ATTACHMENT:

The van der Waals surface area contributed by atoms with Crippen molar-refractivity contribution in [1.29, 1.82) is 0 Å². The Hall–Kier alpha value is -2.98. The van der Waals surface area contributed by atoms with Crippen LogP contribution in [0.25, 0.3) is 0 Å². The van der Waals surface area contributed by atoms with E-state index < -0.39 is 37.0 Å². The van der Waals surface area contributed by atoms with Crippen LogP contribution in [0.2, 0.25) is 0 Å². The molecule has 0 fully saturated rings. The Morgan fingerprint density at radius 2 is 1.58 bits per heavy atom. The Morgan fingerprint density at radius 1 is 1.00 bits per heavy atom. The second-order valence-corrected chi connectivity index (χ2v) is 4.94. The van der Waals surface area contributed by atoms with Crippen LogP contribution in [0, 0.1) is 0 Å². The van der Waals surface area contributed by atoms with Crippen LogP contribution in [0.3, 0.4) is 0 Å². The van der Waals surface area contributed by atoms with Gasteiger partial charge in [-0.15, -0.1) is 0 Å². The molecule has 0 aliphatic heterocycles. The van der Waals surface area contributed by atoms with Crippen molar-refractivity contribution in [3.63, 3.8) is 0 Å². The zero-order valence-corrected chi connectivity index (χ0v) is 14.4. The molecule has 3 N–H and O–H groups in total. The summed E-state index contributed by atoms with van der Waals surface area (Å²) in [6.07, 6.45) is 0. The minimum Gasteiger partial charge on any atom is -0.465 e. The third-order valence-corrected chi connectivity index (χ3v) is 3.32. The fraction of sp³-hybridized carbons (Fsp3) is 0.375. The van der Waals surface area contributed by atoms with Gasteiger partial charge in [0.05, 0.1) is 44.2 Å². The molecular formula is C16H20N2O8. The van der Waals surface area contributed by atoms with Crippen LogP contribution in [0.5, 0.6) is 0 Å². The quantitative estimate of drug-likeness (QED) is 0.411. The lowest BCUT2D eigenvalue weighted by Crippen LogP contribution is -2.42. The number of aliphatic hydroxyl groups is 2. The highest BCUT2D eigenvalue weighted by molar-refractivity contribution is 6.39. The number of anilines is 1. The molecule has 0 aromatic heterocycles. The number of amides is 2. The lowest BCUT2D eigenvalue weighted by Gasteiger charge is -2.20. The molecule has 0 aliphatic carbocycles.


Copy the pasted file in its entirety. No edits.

The van der Waals surface area contributed by atoms with Crippen molar-refractivity contribution in [1.29, 1.82) is 0 Å². The Hall–Kier alpha value is -2.98. The van der Waals surface area contributed by atoms with Crippen LogP contribution in [0.25, 0.3) is 0 Å². The van der Waals surface area contributed by atoms with E-state index < -0.39 is 37.0 Å². The van der Waals surface area contributed by atoms with Crippen LogP contribution in [0.2, 0.25) is 0 Å². The molecule has 0 fully saturated rings. The Morgan fingerprint density at radius 2 is 1.58 bits per heavy atom. The Morgan fingerprint density at radius 1 is 1.00 bits per heavy atom. The second-order valence-corrected chi connectivity index (χ2v) is 4.94. The van der Waals surface area contributed by atoms with Crippen LogP contribution in [0, 0.1) is 0 Å². The van der Waals surface area contributed by atoms with Crippen LogP contribution in [0.3, 0.4) is 0 Å². The van der Waals surface area contributed by atoms with Gasteiger partial charge in [-0.15, -0.1) is 0 Å². The molecule has 0 aliphatic heterocycles. The van der Waals surface area contributed by atoms with Crippen molar-refractivity contribution in [3.63, 3.8) is 0 Å². The zero-order valence-corrected chi connectivity index (χ0v) is 14.4. The molecule has 3 N–H and O–H groups in total. The summed E-state index contributed by atoms with van der Waals surface area (Å²) in [6.07, 6.45) is 0. The minimum Gasteiger partial charge on any atom is -0.465 e. The third-order valence-corrected chi connectivity index (χ3v) is 3.32. The fraction of sp³-hybridized carbons (Fsp3) is 0.375. The van der Waals surface area contributed by atoms with Gasteiger partial charge in [0.05, 0.1) is 44.2 Å². The molecular formula is C16H20N2O8. The van der Waals surface area contributed by atoms with Crippen LogP contribution in [0.5, 0.6) is 0 Å². The quantitative estimate of drug-likeness (QED) is 0.411. The lowest BCUT2D eigenvalue weighted by Crippen LogP contribution is -2.42. The number of aliphatic hydroxyl groups is 2. The highest BCUT2D eigenvalue weighted by molar-refractivity contribution is 6.39. The number of anilines is 1. The molecule has 0 aromatic heterocycles. The number of amides is 2. The lowest BCUT2D eigenvalue weighted by Gasteiger charge is -2.20. The molecule has 0 aliphatic carbocycles.